"They" say there are certain things a Greek woman "should" be able to do. You know, "before she gets married." Make good Greek coffee [or, as it is more commonly known, Turkish coffee, but do not say that if your grandmother is listening]. Cook the perfect pastitsio.
My father had a slightly different idea about the capabilities his daughter should develop. He deemed it essential that I know how to roast lamb on a spit, lest I ever go without a Greek Easter in any corner of the world. He also thought his girl should know how to get the fireplace running, starting at age 10. I watched him roll up newspapers for kindling, strategically placing them between the bigger pieces of wood. I giggled as he blew air into the fireplace. I heard it howl.
Towards the end of his life, my father lost his vision to complications arising from glaucoma. He had only a foggy impression of the woman I was slowly becoming. We could no longer start the fire together, as the doctor counseled that he shelter his eye from the heat and the glare. So he sat at the table where three generations of us did our homework and rolled up newspapers. It was his makeshift kindling. My father was a firestarter, even as he slipped away.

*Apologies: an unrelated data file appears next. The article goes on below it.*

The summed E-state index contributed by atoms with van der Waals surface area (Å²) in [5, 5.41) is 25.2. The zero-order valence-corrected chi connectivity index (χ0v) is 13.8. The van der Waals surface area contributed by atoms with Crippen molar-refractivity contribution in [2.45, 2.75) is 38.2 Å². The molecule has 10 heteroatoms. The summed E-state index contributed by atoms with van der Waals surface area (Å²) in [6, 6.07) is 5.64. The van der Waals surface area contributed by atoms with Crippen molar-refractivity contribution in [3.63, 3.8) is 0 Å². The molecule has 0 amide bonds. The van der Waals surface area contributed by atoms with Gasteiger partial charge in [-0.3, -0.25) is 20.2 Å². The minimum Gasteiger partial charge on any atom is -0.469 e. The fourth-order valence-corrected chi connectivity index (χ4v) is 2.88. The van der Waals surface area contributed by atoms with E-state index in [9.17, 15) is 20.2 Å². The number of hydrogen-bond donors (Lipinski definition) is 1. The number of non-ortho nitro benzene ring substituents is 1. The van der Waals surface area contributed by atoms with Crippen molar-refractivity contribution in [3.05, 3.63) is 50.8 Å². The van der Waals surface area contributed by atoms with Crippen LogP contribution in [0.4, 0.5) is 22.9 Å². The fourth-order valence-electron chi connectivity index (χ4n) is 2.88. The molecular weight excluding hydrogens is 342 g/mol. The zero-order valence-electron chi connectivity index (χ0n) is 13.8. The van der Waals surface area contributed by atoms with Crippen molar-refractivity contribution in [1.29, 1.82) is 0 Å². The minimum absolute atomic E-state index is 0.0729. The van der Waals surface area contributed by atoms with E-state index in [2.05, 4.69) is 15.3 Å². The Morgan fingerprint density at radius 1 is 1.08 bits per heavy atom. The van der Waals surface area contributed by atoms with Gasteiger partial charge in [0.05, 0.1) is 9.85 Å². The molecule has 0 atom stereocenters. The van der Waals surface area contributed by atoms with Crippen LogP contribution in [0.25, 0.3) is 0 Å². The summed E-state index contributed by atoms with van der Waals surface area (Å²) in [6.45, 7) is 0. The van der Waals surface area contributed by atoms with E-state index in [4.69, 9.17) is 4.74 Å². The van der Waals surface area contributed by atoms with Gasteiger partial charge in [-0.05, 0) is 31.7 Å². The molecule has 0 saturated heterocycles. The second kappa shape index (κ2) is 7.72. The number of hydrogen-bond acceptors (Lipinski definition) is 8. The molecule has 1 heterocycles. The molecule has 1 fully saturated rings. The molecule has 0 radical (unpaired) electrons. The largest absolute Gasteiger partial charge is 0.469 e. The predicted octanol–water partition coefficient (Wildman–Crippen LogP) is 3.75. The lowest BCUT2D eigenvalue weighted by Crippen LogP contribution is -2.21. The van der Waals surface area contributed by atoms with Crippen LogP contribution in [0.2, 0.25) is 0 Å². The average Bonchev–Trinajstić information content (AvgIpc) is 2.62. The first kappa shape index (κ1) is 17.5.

This morning, I blew into the fireplace. Silence. I blew harder, only for smoke to come out and fill my eyes with tears. There was nobody sitting at the table and nobody doing homework. I am now the one feeling around this land with closed eyes and hands outstretched, seeking familiarity. I got up and took a sooty walk around the living room, acknowledging that somewhere between Sudan and the Middle East, between distance and loneliness, between endless miles logged and premature departures, starting fires has stopped coming easily to me.
I resorted to the dwindling stack of his rolled-up newspapers. The paper still smells like cigarettes and his hands. If I were to unroll the kindling, it would be a glimpse into the news in Greece circa 2000. Before the recession, before the Olympics, before we won the Euro, before we joined the other Euro, before I ever fell in love, before.....
Another deep breath and an exhale into the fireplace. And finally, a spark.